Many people of a certain age can cite this performance by David Bowie on Top Of The Pops in '72 as one of those pivitol "Sit up and really take notice" musical moments in their lives. My nan who was watching the television with me at the time was less impressed. She thought Bowie was a woman...And then my mum came in from the kitchen and said "Yes, he's definately a woman."


The epitome of retro cool.


Kudos to the psychologists etc who came up with the idea of inserting a tongue twister into a soup advert. It had the effect of a sizeable proportion of the UK television viewing public circa '79 randomly reciting it and - in the process endorsing a product to all and sundry at no extra cost to the manufacturers.


As a very, very young child (I hasten to add) I was fascinated by the way the trafficators just appeared out the side of the car as if by magic.

"The shape of the Trafficator arm is closely based upon the shape of the semaphore signal arm used by the Royal Bavarian Railway beginning in 1890. The only difference from the railway arm is that it is halved down its length so as to fit flush with the vehicle's exterior. They have been increasingly rare since the 1950s, as ever-tightening legislation has prescribed the need for the modern type of flashing signal. Many historic vehicles (e.g. pre-1961 Volkswagen Beetle sold outside the USA) that are used on today's roads have had their trafficators supplemented or replaced with modern indicators to aid visibility and to meet legislative requirements."


The black and white world of school holiday TV brings back so many memories. Casey Jones the TV series had been round the block a bit even when I used to watch it as a kid but this and Champion The Wonder Horse were essential viewing. If there had been the world wide web back then I bet many would be pointing out that the plate with the engine's name on - "The Cannonball Express" - was actually shown upside down about 10 seconds into the clip.... They would have..wouldn't they?  :-)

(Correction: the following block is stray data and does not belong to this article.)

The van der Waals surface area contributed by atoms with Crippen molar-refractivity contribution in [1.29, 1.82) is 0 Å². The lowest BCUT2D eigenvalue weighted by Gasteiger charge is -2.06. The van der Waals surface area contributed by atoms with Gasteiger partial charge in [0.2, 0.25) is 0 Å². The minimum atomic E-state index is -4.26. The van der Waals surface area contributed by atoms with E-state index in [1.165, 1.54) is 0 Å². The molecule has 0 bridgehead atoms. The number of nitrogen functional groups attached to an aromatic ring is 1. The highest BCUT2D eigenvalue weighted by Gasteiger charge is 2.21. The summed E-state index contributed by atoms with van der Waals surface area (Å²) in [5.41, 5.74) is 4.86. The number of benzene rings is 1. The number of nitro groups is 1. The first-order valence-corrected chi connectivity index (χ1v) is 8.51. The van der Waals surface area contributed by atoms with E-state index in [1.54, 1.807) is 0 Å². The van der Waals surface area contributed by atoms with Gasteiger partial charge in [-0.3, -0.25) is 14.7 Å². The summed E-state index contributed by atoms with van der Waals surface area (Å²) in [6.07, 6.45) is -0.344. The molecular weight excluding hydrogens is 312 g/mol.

Circa 1970 and I had just bagged the jackpot prize - A Rocket Cap - in one of those Lucky Bags you could buy for 6d. That was all my "sweets" money for the day back then but who cared? - Not me:

"Heh! Heh! Watch out anyone who gets in my way...and even those who don't 'cos I'm goin' to slam one of these on the floor in front of you or possibly behind you and make you jump.." ..Realising that I didn't have any money left to buy any caps did put a dampner on things


The Pickwick series of "Top of the Pops"  albums ran from 1968 - 1985 and used "Sound A-likees" to recreate the 'happening' tunes of the day. The albums owed their ongoing success in no small part to the series producer Bruce Baxter, who took over at the start of 1971. Baxter brought in his own team of vocalists - Tony Rivers, John Perry, Ken Gold, Stu Calver and others. I still have the album above I hasten to add. The term 'Top of the Pops', was not legally protected at the time causing some consternation in the hallways of the Old Boys' Network that was (is) the BBC. To be honest, and judging by the end result, I wouldn't be surprised if half of the Old Boys' Network moonlighted and sang on the albums themselves.


Or Le Chevalier Tempête (translated means Knight Storm) It is / was a French television serial made in the late 1960s and first broadcast in the UK on BBC children's television during the 1960s and 1970s. The British version of twelve 22 minutes episodes was created from the original four French 75-minute episodes. Who cared about the logistics of it all? It had one of the greatest musical intros ever.


I remember the green parrot Crazy Foam can can sitting on a shelf in the bathroom of my home way back in the misty-eyed mid sixties of my childhood.

Crazy Foam had the consistency of a heavy volume shaving foam. It smelt like a cross between swimming pool chlorine infused with perfume.


Back in 1981, and an hour or so before the pubs and clubs of Southport beckoned, there was the small task of helping a poor defenceless frog dodge the traffic and circumnavigate a crocodile infested river to get to the other side.....and then I'd go and play Frogger in the amusement arcade!


Phil Kives, founder of K-Tel sadly died on 27th April 2016. The man who introduced life necessities such as The Blitzhacker Food Chopper, The Miracle Brush, The Veg-O-Matic, and all things that included the words Comb Away in some form or other, died in his native Canada aged 87. For me it's the compilation albums that I will remember with great fondness.

gR 2014/ 2015 /2016 /2017